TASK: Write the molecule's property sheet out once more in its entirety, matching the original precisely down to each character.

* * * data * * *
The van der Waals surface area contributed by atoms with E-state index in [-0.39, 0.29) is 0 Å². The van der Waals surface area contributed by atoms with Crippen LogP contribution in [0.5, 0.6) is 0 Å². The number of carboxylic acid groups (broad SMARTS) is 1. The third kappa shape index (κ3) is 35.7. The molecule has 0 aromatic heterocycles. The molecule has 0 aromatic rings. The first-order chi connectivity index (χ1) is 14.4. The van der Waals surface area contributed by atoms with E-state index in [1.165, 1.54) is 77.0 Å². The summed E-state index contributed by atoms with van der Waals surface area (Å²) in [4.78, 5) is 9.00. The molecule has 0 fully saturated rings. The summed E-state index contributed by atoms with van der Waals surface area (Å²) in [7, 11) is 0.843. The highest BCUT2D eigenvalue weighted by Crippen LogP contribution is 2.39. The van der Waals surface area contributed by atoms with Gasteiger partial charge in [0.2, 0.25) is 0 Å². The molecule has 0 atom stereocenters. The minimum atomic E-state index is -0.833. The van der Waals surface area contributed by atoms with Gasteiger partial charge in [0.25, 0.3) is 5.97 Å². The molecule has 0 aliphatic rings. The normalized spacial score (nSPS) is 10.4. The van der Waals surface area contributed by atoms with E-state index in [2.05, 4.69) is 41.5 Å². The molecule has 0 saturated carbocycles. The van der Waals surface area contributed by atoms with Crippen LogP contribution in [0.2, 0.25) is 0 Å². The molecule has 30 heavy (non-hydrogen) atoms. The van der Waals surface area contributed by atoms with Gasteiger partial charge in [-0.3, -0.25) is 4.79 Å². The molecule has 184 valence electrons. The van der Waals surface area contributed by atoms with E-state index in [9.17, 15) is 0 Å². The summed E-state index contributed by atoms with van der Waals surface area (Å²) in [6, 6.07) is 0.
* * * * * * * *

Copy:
The van der Waals surface area contributed by atoms with E-state index in [-0.39, 0.29) is 0 Å². The van der Waals surface area contributed by atoms with Crippen LogP contribution in [0.5, 0.6) is 0 Å². The number of carboxylic acid groups (broad SMARTS) is 1. The third kappa shape index (κ3) is 35.7. The molecule has 0 aromatic heterocycles. The molecule has 0 aromatic rings. The first-order chi connectivity index (χ1) is 14.4. The van der Waals surface area contributed by atoms with E-state index in [1.165, 1.54) is 77.0 Å². The summed E-state index contributed by atoms with van der Waals surface area (Å²) in [4.78, 5) is 9.00. The molecule has 0 fully saturated rings. The summed E-state index contributed by atoms with van der Waals surface area (Å²) in [7, 11) is 0.843. The highest BCUT2D eigenvalue weighted by Crippen LogP contribution is 2.39. The van der Waals surface area contributed by atoms with Gasteiger partial charge in [0.2, 0.25) is 0 Å². The molecule has 0 atom stereocenters. The minimum atomic E-state index is -0.833. The van der Waals surface area contributed by atoms with Gasteiger partial charge in [0.25, 0.3) is 5.97 Å². The molecule has 0 aliphatic rings. The normalized spacial score (nSPS) is 10.4. The van der Waals surface area contributed by atoms with E-state index in [2.05, 4.69) is 41.5 Å². The molecule has 0 saturated carbocycles. The van der Waals surface area contributed by atoms with Crippen LogP contribution in [0.2, 0.25) is 0 Å². The molecule has 30 heavy (non-hydrogen) atoms. The van der Waals surface area contributed by atoms with Gasteiger partial charge in [-0.3, -0.25) is 4.79 Å². The molecule has 184 valence electrons. The van der Waals surface area contributed by atoms with E-state index in [9.17, 15) is 0 Å². The summed E-state index contributed by atoms with van der Waals surface area (Å²) in [6, 6.07) is 0.